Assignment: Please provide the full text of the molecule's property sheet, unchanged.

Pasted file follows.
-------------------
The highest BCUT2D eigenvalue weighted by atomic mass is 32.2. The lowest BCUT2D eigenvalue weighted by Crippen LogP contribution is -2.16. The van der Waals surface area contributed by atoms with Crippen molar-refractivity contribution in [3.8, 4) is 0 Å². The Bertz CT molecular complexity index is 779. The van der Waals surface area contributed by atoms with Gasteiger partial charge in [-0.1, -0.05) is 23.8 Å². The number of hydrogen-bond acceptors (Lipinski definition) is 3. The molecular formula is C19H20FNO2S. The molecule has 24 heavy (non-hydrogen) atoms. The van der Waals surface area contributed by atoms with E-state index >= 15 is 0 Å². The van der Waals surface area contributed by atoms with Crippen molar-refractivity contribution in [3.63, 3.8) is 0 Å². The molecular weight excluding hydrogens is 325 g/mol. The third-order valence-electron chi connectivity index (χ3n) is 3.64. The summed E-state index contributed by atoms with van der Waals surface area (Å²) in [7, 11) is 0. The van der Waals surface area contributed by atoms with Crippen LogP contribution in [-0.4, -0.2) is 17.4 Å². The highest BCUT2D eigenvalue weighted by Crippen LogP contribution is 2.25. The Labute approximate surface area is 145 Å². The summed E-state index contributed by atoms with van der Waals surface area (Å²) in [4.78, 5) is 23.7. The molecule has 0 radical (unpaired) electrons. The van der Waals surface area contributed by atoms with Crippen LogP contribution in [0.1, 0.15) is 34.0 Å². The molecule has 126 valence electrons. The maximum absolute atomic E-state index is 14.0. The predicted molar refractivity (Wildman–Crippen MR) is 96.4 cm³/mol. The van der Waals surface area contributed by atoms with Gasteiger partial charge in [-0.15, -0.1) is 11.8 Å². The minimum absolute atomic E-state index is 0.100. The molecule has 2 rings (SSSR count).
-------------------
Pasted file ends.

The highest BCUT2D eigenvalue weighted by atomic mass is 32.2. The lowest BCUT2D eigenvalue weighted by Crippen LogP contribution is -2.16. The van der Waals surface area contributed by atoms with Crippen molar-refractivity contribution in [3.8, 4) is 0 Å². The Bertz CT molecular complexity index is 779. The van der Waals surface area contributed by atoms with Gasteiger partial charge in [-0.1, -0.05) is 23.8 Å². The number of hydrogen-bond acceptors (Lipinski definition) is 3. The molecular formula is C19H20FNO2S. The molecule has 24 heavy (non-hydrogen) atoms. The van der Waals surface area contributed by atoms with E-state index >= 15 is 0 Å². The van der Waals surface area contributed by atoms with Crippen molar-refractivity contribution in [3.63, 3.8) is 0 Å². The molecular weight excluding hydrogens is 325 g/mol. The third-order valence-electron chi connectivity index (χ3n) is 3.64. The summed E-state index contributed by atoms with van der Waals surface area (Å²) in [7, 11) is 0. The van der Waals surface area contributed by atoms with Crippen LogP contribution in [-0.4, -0.2) is 17.4 Å². The highest BCUT2D eigenvalue weighted by Crippen LogP contribution is 2.25. The Labute approximate surface area is 145 Å². The summed E-state index contributed by atoms with van der Waals surface area (Å²) in [4.78, 5) is 23.7. The molecule has 0 radical (unpaired) electrons. The van der Waals surface area contributed by atoms with Crippen LogP contribution in [0.1, 0.15) is 34.0 Å². The molecule has 126 valence electrons. The maximum absolute atomic E-state index is 14.0. The predicted molar refractivity (Wildman–Crippen MR) is 96.4 cm³/mol. The van der Waals surface area contributed by atoms with Gasteiger partial charge in [-0.15, -0.1) is 11.8 Å². The minimum absolute atomic E-state index is 0.100. The molecule has 2 rings (SSSR count).